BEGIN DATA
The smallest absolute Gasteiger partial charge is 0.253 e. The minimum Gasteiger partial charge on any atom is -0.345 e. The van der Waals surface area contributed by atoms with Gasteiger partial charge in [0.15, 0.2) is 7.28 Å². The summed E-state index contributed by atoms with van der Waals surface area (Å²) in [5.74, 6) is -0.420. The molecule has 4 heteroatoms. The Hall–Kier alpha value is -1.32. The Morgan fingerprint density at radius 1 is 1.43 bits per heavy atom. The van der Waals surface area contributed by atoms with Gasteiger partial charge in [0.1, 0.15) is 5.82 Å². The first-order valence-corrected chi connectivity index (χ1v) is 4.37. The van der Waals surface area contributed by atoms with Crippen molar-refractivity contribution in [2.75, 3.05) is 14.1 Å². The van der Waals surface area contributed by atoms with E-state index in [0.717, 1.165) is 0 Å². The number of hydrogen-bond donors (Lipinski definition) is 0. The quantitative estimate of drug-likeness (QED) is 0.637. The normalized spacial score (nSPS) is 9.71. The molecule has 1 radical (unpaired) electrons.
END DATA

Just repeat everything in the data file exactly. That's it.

The smallest absolute Gasteiger partial charge is 0.253 e. The minimum Gasteiger partial charge on any atom is -0.345 e. The van der Waals surface area contributed by atoms with Gasteiger partial charge in [0.15, 0.2) is 7.28 Å². The summed E-state index contributed by atoms with van der Waals surface area (Å²) in [5.74, 6) is -0.420. The molecule has 4 heteroatoms. The Hall–Kier alpha value is -1.32. The Morgan fingerprint density at radius 1 is 1.43 bits per heavy atom. The van der Waals surface area contributed by atoms with Gasteiger partial charge in [0.1, 0.15) is 5.82 Å². The first-order valence-corrected chi connectivity index (χ1v) is 4.37. The van der Waals surface area contributed by atoms with Crippen molar-refractivity contribution in [2.75, 3.05) is 14.1 Å². The van der Waals surface area contributed by atoms with E-state index in [0.717, 1.165) is 0 Å². The number of hydrogen-bond donors (Lipinski definition) is 0. The quantitative estimate of drug-likeness (QED) is 0.637. The normalized spacial score (nSPS) is 9.71. The molecule has 1 radical (unpaired) electrons.